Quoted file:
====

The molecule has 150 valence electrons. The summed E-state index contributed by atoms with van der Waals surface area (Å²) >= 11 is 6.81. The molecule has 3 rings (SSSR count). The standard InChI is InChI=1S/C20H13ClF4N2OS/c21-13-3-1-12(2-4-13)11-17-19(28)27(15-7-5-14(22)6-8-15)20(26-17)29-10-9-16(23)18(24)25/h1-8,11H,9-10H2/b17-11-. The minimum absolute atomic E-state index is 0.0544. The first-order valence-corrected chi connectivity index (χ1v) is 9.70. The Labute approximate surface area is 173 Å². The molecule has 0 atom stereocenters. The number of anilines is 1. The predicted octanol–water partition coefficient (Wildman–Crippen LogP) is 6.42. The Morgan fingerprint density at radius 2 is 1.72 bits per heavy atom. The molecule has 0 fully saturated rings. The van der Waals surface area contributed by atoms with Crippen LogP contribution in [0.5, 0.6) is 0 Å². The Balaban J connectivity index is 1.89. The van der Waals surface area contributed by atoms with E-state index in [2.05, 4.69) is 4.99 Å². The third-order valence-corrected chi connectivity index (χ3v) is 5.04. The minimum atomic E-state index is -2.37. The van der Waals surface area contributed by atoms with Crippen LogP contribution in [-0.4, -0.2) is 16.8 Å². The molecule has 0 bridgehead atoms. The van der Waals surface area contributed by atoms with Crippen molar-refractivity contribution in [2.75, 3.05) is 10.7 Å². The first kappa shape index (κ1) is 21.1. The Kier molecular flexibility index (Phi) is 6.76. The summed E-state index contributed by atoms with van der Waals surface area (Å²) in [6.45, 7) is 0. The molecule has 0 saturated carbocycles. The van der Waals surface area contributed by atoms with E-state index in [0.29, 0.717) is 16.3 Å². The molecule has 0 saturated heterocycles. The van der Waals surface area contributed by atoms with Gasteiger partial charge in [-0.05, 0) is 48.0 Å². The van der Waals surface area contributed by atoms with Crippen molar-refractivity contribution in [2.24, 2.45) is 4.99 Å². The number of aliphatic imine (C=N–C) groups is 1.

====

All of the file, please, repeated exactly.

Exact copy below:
The molecule has 150 valence electrons. The summed E-state index contributed by atoms with van der Waals surface area (Å²) >= 11 is 6.81. The molecule has 3 rings (SSSR count). The standard InChI is InChI=1S/C20H13ClF4N2OS/c21-13-3-1-12(2-4-13)11-17-19(28)27(15-7-5-14(22)6-8-15)20(26-17)29-10-9-16(23)18(24)25/h1-8,11H,9-10H2/b17-11-. The minimum absolute atomic E-state index is 0.0544. The first-order valence-corrected chi connectivity index (χ1v) is 9.70. The Labute approximate surface area is 173 Å². The molecule has 0 atom stereocenters. The number of anilines is 1. The predicted octanol–water partition coefficient (Wildman–Crippen LogP) is 6.42. The Morgan fingerprint density at radius 2 is 1.72 bits per heavy atom. The molecule has 0 fully saturated rings. The van der Waals surface area contributed by atoms with Crippen LogP contribution in [0.5, 0.6) is 0 Å². The Balaban J connectivity index is 1.89. The van der Waals surface area contributed by atoms with E-state index in [2.05, 4.69) is 4.99 Å². The third-order valence-corrected chi connectivity index (χ3v) is 5.04. The minimum atomic E-state index is -2.37. The van der Waals surface area contributed by atoms with Crippen LogP contribution in [-0.4, -0.2) is 16.8 Å². The molecule has 0 bridgehead atoms. The van der Waals surface area contributed by atoms with Crippen molar-refractivity contribution in [2.75, 3.05) is 10.7 Å². The first kappa shape index (κ1) is 21.1. The Kier molecular flexibility index (Phi) is 6.76. The summed E-state index contributed by atoms with van der Waals surface area (Å²) in [6.45, 7) is 0. The molecule has 0 saturated carbocycles. The van der Waals surface area contributed by atoms with E-state index in [0.29, 0.717) is 16.3 Å². The molecule has 0 saturated heterocycles. The van der Waals surface area contributed by atoms with Gasteiger partial charge in [-0.05, 0) is 48.0 Å². The van der Waals surface area contributed by atoms with Crippen molar-refractivity contribution in [2.24, 2.45) is 4.99 Å². The number of aliphatic imine (C=N–C) groups is 1.